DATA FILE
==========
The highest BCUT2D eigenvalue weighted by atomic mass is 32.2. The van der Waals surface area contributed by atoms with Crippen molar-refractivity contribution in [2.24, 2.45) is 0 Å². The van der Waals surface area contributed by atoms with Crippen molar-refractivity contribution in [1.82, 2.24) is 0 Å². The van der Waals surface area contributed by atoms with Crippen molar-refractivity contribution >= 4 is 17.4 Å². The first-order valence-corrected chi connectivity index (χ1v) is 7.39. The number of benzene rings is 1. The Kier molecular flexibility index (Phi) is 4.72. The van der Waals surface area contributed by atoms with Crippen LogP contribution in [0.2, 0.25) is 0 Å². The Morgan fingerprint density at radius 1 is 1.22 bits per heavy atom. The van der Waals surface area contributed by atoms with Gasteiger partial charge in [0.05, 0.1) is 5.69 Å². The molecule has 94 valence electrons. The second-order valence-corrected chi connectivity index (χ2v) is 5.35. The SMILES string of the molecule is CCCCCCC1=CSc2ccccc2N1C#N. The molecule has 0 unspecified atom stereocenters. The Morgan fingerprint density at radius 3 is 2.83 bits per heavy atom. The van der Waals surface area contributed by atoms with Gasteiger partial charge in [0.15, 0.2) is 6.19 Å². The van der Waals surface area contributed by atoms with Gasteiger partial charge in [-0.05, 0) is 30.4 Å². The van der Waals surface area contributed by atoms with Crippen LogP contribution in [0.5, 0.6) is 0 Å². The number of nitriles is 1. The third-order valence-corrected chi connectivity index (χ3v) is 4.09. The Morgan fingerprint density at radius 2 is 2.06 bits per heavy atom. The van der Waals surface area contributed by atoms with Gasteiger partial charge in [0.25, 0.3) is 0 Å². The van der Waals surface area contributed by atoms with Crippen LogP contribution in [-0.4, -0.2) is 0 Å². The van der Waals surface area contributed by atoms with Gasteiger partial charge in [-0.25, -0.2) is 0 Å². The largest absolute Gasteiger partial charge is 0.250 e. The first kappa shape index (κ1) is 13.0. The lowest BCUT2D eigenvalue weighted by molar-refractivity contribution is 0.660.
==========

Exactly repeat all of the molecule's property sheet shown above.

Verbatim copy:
The highest BCUT2D eigenvalue weighted by atomic mass is 32.2. The van der Waals surface area contributed by atoms with Crippen molar-refractivity contribution in [2.24, 2.45) is 0 Å². The van der Waals surface area contributed by atoms with Crippen molar-refractivity contribution in [1.82, 2.24) is 0 Å². The van der Waals surface area contributed by atoms with Crippen molar-refractivity contribution >= 4 is 17.4 Å². The first-order valence-corrected chi connectivity index (χ1v) is 7.39. The number of benzene rings is 1. The Kier molecular flexibility index (Phi) is 4.72. The van der Waals surface area contributed by atoms with Crippen LogP contribution in [0.2, 0.25) is 0 Å². The Morgan fingerprint density at radius 1 is 1.22 bits per heavy atom. The van der Waals surface area contributed by atoms with Gasteiger partial charge in [0.05, 0.1) is 5.69 Å². The molecule has 94 valence electrons. The second-order valence-corrected chi connectivity index (χ2v) is 5.35. The SMILES string of the molecule is CCCCCCC1=CSc2ccccc2N1C#N. The molecule has 0 unspecified atom stereocenters. The Morgan fingerprint density at radius 3 is 2.83 bits per heavy atom. The van der Waals surface area contributed by atoms with Gasteiger partial charge in [0.15, 0.2) is 6.19 Å². The van der Waals surface area contributed by atoms with Gasteiger partial charge in [-0.05, 0) is 30.4 Å². The van der Waals surface area contributed by atoms with Crippen LogP contribution in [0.5, 0.6) is 0 Å². The number of nitriles is 1. The third-order valence-corrected chi connectivity index (χ3v) is 4.09. The Morgan fingerprint density at radius 2 is 2.06 bits per heavy atom. The van der Waals surface area contributed by atoms with Gasteiger partial charge in [0.25, 0.3) is 0 Å². The van der Waals surface area contributed by atoms with Crippen LogP contribution in [-0.4, -0.2) is 0 Å². The van der Waals surface area contributed by atoms with Gasteiger partial charge in [-0.25, -0.2) is 0 Å². The largest absolute Gasteiger partial charge is 0.250 e. The first kappa shape index (κ1) is 13.0. The lowest BCUT2D eigenvalue weighted by molar-refractivity contribution is 0.660.